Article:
5 best getaways on private island for holidays

Luxury is no more a headache

Cempedak, Indonesia

Hornbills crash into fruit trees, rare Irrawaddy dolphins swim through the water and sea otters squeak in the surf. Cempedak is where the wild things truly are. Its 20 villas, peppered across the rugged beach and through a jungly interior packed with soaring fig and pandan trees, are the brainchild of hotelier Andrew Dixon, who opened eco-trailblazer Nikoi Island in the same archipelago a decade ago. Dixon’s commitment to environmentalism means solar panels and waste-water gardens, zero plastic waste, and no air-con. Indonesian bamboo (fast-growing and with a tensile strength stronger than steel) has been used to build the villas, breathtaking raised walkways, and a restaurant that stretches oceanwards in frond-like tendrils. Curved thatched roofs shaped like melted boomerangs add a surreal touch. Reclaimed teak furniture sits alongside earthy-toned Pierre Frey fabrics, balconies have bamboo-offcut railings with skeletal patterns, and lava stone steps lead to teardrop plunge pools.  Bamboo Benders (cachaça with green tea and soda) are best sipped at sunset at Dodo Bar, its spiral shape inspired by a shell that washed up onshore. A replica dodo holds court and on obsidian-skied nights, a telescope affords glimpses of Saturn’s rings.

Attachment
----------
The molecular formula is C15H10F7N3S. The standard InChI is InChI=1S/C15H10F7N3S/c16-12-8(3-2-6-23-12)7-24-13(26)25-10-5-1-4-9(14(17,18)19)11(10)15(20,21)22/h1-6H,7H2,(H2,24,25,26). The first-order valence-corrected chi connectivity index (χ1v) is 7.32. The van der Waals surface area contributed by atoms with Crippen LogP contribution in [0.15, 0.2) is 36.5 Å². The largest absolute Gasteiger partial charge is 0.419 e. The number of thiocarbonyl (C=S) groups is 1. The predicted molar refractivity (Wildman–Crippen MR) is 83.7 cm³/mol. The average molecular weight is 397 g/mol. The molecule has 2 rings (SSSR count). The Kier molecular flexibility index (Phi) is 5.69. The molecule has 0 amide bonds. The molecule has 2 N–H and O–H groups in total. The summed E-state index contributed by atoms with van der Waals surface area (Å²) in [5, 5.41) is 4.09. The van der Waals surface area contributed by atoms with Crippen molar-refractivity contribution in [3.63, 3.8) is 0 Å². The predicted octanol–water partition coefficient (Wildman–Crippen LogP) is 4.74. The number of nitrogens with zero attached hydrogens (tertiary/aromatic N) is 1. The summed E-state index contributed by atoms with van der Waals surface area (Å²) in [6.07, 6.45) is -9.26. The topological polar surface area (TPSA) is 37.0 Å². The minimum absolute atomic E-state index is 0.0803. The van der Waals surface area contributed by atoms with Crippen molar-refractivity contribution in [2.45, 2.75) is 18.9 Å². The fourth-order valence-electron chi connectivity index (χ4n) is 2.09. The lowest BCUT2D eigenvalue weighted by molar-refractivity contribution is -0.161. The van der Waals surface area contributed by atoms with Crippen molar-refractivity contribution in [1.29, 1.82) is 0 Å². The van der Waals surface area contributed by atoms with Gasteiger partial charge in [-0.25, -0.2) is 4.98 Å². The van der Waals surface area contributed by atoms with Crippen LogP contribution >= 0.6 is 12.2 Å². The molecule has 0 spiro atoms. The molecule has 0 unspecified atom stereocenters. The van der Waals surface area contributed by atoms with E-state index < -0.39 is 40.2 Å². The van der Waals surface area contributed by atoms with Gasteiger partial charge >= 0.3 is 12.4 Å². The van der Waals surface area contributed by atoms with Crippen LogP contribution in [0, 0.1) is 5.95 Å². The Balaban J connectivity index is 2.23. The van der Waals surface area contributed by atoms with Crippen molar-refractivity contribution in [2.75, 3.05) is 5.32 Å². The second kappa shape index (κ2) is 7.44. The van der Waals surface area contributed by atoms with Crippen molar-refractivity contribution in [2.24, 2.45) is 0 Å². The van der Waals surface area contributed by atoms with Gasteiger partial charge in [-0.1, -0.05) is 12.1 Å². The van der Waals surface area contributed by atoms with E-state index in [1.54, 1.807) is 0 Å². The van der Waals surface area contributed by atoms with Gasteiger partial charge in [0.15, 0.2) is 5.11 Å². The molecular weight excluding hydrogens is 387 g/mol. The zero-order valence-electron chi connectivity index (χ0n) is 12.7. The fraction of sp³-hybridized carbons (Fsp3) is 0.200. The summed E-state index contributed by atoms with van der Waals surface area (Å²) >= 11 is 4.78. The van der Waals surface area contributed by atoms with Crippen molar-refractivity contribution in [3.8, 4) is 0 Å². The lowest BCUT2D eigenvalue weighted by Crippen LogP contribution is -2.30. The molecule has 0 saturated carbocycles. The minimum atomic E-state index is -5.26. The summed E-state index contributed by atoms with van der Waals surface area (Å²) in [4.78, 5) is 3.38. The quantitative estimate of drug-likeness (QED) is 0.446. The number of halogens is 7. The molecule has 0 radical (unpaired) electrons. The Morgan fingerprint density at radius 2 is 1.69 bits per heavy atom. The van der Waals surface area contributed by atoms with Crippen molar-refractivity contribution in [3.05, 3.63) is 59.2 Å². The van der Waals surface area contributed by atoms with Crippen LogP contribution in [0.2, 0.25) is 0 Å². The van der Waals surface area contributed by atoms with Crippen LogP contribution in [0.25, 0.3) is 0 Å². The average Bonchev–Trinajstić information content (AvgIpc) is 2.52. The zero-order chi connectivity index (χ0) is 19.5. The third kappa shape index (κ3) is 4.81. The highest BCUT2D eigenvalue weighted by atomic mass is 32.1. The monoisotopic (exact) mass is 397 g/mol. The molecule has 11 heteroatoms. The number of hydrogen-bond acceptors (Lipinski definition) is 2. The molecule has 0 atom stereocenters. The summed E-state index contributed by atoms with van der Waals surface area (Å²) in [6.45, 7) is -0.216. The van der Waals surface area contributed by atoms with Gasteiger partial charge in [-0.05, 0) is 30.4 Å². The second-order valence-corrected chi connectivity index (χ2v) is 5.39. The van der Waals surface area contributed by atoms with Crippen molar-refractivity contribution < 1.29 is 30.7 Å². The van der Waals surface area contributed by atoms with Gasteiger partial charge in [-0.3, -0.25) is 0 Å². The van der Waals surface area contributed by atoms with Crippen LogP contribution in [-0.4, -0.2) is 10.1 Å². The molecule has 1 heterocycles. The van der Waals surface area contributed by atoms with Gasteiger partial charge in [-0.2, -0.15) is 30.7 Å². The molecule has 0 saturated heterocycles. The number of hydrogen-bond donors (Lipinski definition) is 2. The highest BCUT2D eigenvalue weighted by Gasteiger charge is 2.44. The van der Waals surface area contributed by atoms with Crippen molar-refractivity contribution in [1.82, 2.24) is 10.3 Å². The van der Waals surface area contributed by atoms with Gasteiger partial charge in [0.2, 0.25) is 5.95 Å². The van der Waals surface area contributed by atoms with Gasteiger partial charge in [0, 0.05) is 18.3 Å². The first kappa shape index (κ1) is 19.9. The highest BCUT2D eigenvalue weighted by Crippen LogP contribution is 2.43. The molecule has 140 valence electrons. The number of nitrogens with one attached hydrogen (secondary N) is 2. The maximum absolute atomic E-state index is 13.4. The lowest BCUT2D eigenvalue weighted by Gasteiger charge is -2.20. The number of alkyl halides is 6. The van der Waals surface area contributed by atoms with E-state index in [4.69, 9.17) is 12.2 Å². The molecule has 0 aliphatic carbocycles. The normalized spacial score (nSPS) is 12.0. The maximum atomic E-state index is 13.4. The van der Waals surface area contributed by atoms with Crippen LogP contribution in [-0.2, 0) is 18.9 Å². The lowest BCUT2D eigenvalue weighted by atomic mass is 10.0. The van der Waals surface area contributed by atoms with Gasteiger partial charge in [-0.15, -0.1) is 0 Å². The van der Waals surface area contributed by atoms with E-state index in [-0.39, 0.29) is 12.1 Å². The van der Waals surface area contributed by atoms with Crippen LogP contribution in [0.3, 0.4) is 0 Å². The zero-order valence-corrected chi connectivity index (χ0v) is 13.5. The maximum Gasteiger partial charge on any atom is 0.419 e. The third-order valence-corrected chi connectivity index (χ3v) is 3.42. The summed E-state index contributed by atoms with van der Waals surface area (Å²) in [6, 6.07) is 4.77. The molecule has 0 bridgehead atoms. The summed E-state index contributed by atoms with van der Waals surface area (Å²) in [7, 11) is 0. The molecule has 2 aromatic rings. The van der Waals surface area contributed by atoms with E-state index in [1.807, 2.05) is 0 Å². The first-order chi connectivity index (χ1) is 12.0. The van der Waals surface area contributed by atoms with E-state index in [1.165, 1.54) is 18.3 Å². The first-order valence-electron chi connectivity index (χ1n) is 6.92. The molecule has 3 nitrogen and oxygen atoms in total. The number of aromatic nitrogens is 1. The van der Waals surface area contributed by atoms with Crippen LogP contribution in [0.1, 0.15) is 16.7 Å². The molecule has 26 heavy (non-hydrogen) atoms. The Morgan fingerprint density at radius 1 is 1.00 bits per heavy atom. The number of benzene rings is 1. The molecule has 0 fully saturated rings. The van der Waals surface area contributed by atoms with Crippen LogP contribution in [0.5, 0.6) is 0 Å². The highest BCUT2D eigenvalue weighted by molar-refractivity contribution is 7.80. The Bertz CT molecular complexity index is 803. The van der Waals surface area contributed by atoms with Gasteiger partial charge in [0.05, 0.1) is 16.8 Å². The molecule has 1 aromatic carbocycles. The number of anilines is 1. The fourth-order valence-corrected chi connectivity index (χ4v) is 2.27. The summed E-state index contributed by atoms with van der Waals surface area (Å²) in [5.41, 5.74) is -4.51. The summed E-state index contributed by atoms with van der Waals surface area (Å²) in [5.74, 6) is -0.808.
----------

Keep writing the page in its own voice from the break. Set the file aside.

Website: cempedak.com

Turtle Island, Fiji

 The first guests visited in the early 1980s, but this year has seen a sharp fix-up of the interiors. Bedrooms have been redecorated with traditional carvings and tribal-print fabrics by French-Fijian designers. A commitment to sustainability runs throughout. Hardwood bed frames, coffee tables, and nightstands are hand-hewn from tree limbs gathered in the island’s forests; woven cushions and floor mats use palm and coconut husk, lights are fashioned from driftwood and curtains have been recycled to cover the day beds. The Blue Lagoon was shot on one of the seven seashell-strewn beaches. The island is big enough for on-land adventure – mountain biking, horse riding – and out on the water there’s stand-up paddleboarding, scuba diving, and deep-sea fishing. Supper is served at a communal table and the chef cooks seasonally from his organic gardens and whatever guests catch that day. Afterward, you can take part in a kava ceremony: the mildly narcotic drink makes a cracking nightcap. It’s a clever refresher for a classic hotel.